Six states and the District of Columbia filed a lawsuit Friday against new Postmaster General Louis DeJoy alleging new “unlawful” mail policy changes have affected their ability to conduct “free and fair elections.”
The states allege that DeJoy’s efforts to cut costs have led to significant mail delays across the country and jeopardize the Nov. 3 general election where more Americans than ever will cast their ballots by mail due to the coronavirus pandemic.
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The lawsuit, filed in federal court in Pennsylvania, quotes heavily from President Trump’s tweets over his opposition to mail-in voting and asks the court to reverse mail service changes implemented by DeJoy, a GOP donor and Trump ally, and declare them unlawful.
“Defendants have abruptly and unlawfully impaired the operation of the postal services and have acted to cast doubt on the Postal Service’s ability to facilitate mail-in voting,” the lawsuit alleges.
Pennsylvania, California, Delaware, Maine, Massachusetts, North Carolina and the District of Columbia jointly filed the suit. In addition to DeJoy, the lawsuit names the United States Postal Service and Robert Duncan, chairman of the USPS Board of Governors, as defendants.
On Tuesday, 14 other states filed a lawsuit against Trump, DeJoy and the USPS in federal court in Washington state alleging the postal changes could undermine the 2020 election. The states suing in that lawsuit are Washington, Colorado, Connecticut, Illinois, Maryland, Michigan, Minnesota, Nevada, New Mexico, Oregon, Rhode Island, Vermont, and Wisconsin and Virginia.
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The new lawsuit alleges violations to the Postal Reorganization Act for making policy changes without first submitting the proposal to the Postal Regulatory Commission, violations to the Elections Clause of the U.S. Constitution for interfering in how states conduct elections and violations of the 26th Amendment of the Constitution for “significantly and disproportionately” harming older voters who are more likely to vote by mail due to health risks from COVID-19.
“The service delays caused by Postal Service’s implementation of sweeping new policies in the midst of a pandemic may disenfranchise voters because their ballots will not be sent or received in time and may deter people from voting because they do not trust that their ballot will be delivered,” the lawsuit says.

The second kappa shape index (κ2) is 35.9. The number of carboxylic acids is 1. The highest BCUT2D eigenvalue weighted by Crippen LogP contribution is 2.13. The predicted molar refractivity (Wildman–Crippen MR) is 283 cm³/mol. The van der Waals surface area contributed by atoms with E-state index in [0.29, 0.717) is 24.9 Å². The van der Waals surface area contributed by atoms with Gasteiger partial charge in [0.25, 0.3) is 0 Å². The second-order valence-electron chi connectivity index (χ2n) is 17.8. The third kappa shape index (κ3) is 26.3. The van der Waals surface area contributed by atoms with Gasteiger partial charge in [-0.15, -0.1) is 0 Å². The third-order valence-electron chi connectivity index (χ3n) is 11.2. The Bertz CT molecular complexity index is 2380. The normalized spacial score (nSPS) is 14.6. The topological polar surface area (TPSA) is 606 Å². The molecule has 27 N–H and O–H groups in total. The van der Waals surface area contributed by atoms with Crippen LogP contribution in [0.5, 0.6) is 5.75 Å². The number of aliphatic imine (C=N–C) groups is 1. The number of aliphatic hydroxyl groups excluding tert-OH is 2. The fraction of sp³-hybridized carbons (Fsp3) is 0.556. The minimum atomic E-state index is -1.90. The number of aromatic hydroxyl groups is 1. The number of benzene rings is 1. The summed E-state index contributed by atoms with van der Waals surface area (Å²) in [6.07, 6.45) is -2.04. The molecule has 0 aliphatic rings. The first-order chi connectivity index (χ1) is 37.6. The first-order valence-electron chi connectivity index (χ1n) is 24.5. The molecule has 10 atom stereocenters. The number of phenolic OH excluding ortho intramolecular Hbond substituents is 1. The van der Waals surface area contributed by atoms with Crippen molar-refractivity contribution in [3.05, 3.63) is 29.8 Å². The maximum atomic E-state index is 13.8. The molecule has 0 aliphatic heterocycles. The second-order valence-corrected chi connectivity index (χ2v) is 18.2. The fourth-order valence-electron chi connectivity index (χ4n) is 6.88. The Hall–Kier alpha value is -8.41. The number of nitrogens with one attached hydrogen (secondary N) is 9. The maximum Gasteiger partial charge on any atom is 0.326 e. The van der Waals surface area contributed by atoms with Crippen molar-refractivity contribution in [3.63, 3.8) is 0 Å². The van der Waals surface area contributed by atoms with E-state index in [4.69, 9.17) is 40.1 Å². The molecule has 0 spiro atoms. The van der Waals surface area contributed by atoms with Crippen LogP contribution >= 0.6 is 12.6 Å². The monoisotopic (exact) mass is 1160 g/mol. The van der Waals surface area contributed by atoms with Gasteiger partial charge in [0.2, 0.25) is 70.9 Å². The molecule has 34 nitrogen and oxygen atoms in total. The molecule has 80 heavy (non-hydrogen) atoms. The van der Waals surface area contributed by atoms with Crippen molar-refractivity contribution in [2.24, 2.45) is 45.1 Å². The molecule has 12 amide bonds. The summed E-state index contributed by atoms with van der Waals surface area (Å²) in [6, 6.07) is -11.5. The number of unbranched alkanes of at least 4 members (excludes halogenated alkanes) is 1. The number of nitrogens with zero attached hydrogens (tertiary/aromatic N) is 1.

Among the policy changes the lawsuit seeks to reverse are: prohibiting late or extra trips by postal workers “that are often necessary to keep the mail moving forward in the mainstream,” requiring mail carriers to adhere rigidly to start and stop times regardless of whether all the mail on their route has been delivered, limiting the use of overtime and no longer giving election materials the highest priority regardless of the class of mail it was sent.
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Amid nationwide concern about mail delays, and even protests outside his DC home, DeJoy announced Tuesday his cost-cutting measures would be put on hold.
“To avoid even the appearance of any impact on election mail, I am suspending these initiatives until after the election is concluded,” DeJoy said in a statement.
Democrats, however, said DeJoy didn’t go far enough and the House will vote Saturday on legislation to undo his operational changes and provide $25 billion in funding for the USPS.
DeJoy appeared before the Senate Homeland Security Committee Friday where he sought to reassure lawmakers election ballots will be counted if received within seven days of the election.
“As we head into this election season, I want to assure this committee and the American public that the Postal Service is fully capable and committed to delivering the nation’s election mail securely and on time. This sacred duty is my number one priority between now and election day,” DeJoy said.
He added: “The women and men of the Postal Service have demonstrated extraordinary commitment for our mission throughout the COVID-19 pandemic. In every community in America, we continue to work to keep our employees and customers safe as we fulfill our essential role depending medications, benefit checks and financial statements the public depends upon.”
Fox News’ Tyler Olsen and Lissa Kaplan contributed to this report.